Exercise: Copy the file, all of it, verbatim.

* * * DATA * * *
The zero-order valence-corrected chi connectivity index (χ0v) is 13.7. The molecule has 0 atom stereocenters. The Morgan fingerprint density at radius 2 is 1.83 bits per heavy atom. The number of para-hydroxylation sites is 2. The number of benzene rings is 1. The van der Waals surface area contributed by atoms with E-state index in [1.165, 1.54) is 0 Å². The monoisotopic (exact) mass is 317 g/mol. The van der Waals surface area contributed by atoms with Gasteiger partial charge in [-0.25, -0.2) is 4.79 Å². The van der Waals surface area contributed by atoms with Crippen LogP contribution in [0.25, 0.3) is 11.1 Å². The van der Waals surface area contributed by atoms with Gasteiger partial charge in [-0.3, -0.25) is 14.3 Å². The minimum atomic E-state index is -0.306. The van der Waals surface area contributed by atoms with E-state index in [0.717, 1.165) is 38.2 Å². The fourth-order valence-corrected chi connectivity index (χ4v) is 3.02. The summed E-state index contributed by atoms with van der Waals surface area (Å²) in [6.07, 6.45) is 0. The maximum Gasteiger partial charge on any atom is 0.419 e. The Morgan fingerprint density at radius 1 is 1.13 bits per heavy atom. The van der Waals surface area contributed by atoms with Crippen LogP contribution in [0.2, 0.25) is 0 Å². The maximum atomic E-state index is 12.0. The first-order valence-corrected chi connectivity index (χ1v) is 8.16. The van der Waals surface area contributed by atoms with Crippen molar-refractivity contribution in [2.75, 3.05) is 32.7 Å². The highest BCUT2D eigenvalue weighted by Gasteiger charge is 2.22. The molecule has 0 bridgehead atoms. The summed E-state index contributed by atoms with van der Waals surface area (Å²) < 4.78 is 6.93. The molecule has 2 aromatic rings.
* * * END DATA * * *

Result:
The zero-order valence-corrected chi connectivity index (χ0v) is 13.7. The molecule has 0 atom stereocenters. The Morgan fingerprint density at radius 2 is 1.83 bits per heavy atom. The number of para-hydroxylation sites is 2. The number of benzene rings is 1. The van der Waals surface area contributed by atoms with E-state index in [1.165, 1.54) is 0 Å². The monoisotopic (exact) mass is 317 g/mol. The van der Waals surface area contributed by atoms with Gasteiger partial charge in [-0.25, -0.2) is 4.79 Å². The van der Waals surface area contributed by atoms with Crippen LogP contribution in [0.25, 0.3) is 11.1 Å². The van der Waals surface area contributed by atoms with Gasteiger partial charge in [-0.3, -0.25) is 14.3 Å². The minimum atomic E-state index is -0.306. The van der Waals surface area contributed by atoms with E-state index in [0.717, 1.165) is 38.2 Å². The fourth-order valence-corrected chi connectivity index (χ4v) is 3.02. The summed E-state index contributed by atoms with van der Waals surface area (Å²) in [6.07, 6.45) is 0. The maximum Gasteiger partial charge on any atom is 0.419 e. The Morgan fingerprint density at radius 1 is 1.13 bits per heavy atom. The van der Waals surface area contributed by atoms with Crippen LogP contribution in [0.2, 0.25) is 0 Å². The maximum atomic E-state index is 12.0. The first-order valence-corrected chi connectivity index (χ1v) is 8.16. The van der Waals surface area contributed by atoms with Crippen molar-refractivity contribution in [2.75, 3.05) is 32.7 Å². The highest BCUT2D eigenvalue weighted by Gasteiger charge is 2.22. The molecule has 0 bridgehead atoms. The summed E-state index contributed by atoms with van der Waals surface area (Å²) < 4.78 is 6.93. The molecule has 2 aromatic rings.